The Paris show, with media days on Thursday and Friday, is one of the major showcases for a car industry whose mass volume manufacturers are struggling to cope with slack demand, chronic overcapacity, a vicious price war and high raw material prices.
New models - which help relieve pressure on carmakers to put heavy discounts on their products - are set to glitter in Paris, but the mood is tentative while the automotive world awaits the possible birth of an industry juggernaut.
Ghosn, the industry's brightest star who is chief executive of both France's Renault and Japan's Nissan, and GM Chief Executive Rick Wagoner will both be on hand, but not Ford's Executive Chairman Bill Ford or new CEO Alan Mulally.
GM and Ghosn have given themselves until mid-October to decide whether to join forces, and Ford is waiting in the wings should the talks collapse. Media reports suggest GM is baulking at the sweeping partnership that Ghosn has in mind.
A global alliance that includes a major U.S. carmaker would shift the industry landscape.
"If the deal goes through, the biggest impact could be on Europe," said one investment banker who follows the sector closely and who believes Europe has two carmakers too many.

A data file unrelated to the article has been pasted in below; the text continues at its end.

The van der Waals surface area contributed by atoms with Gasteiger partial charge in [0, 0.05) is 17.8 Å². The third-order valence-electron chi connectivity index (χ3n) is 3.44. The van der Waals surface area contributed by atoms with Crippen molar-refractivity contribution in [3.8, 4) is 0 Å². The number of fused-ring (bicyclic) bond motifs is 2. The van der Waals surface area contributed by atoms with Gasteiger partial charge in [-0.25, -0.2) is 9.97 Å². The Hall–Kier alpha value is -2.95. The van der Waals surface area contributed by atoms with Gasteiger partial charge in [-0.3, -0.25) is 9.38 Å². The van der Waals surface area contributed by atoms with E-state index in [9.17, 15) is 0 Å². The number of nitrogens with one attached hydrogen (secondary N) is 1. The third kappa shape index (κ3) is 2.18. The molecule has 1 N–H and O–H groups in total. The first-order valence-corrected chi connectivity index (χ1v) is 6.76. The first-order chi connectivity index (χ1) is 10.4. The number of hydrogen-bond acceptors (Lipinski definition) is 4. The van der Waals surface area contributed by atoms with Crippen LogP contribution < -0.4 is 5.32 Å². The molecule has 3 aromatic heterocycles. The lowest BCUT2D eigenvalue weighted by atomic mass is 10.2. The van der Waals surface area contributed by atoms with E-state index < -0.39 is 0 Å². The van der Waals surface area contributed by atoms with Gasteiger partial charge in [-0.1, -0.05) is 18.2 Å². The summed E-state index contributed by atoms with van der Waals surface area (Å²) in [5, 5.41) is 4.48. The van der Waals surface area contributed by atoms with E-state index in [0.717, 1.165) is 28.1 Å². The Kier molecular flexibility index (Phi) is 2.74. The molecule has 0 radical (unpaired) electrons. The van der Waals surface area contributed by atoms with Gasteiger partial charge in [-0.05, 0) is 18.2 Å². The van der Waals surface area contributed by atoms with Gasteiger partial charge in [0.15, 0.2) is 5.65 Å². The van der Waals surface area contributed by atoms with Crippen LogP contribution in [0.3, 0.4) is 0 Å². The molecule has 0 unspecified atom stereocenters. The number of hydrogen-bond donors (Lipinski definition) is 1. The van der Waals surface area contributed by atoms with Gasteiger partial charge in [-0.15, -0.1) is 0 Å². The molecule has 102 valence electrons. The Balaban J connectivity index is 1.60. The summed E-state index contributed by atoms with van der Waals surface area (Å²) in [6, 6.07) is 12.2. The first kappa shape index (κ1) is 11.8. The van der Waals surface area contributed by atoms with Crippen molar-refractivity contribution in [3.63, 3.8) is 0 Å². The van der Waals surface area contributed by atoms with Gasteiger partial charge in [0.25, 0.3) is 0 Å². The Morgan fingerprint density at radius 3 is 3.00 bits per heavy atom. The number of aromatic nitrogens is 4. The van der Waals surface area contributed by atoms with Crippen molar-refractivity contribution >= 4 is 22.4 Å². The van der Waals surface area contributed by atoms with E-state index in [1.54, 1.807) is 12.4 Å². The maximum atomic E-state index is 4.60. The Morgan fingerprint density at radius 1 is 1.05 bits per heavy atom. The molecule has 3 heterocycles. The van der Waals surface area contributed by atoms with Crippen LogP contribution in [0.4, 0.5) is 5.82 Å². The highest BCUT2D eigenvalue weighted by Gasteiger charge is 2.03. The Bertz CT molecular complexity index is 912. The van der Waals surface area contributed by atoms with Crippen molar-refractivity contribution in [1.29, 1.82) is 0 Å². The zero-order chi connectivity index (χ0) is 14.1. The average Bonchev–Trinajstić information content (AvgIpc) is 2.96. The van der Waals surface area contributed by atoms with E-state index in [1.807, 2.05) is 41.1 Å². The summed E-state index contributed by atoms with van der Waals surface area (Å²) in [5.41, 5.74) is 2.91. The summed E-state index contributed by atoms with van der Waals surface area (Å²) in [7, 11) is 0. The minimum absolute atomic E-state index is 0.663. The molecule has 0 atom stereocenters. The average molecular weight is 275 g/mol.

Hit by US customers' sudden aversion to fuel-gulping trucks and sport utility vehicles (SUVs), GM and Ford are retrenching heavily to stop the bleeding in North America.
DaimlerChrysler's US arm Chrysler got swept off the same cliff, forcing the group last week to warn that profits would fall short of its 2006 forecast by about $1.3 billion.
Despite the clamour for fuel-efficient cars amid near-record prices at the pump, headline grabbers in Paris are mostly high-performance muscle cars such as the Peugeot 908 RC diesel race car, Alfa Romeo 8C Competizione and Audi R8 supercar.
Under pressure to cut fleets' carbon dioxide emissions or face European law forcing them to, carmakers are also showing innovative vehicles including a diesel hybrid concept from Citroen and a Peugeot 207 Epure powered by hydrogen fuel cells.
Toyota's premium arm Lexus is displaying the LS600h car, the world's first hybrid linked to a V8 engine.
Crossovers that combine characteristics of cars and SUVs are on hand from Daihatsu, Honda, Nissan and Mazda, while new SUVs arrive from Mitsubishi, Opel and Renault amid booming European demand.
South Korea's Hyundai and Kia will show models they will make in new plants in central Europe, a reminder of Asian carmakers' rising manufacturing might in Europe and their ability to penetrate the regional market.
And if the competition in Europe wasn't tough enough already, models from two Chinese entrants will be on display - a Landwind minivan and an SUV made by Jiangling Motors, and a Great Wall SUV and a pickup truck.
BMW's Mini shows off its new Mini Cooper and Cooper S cars.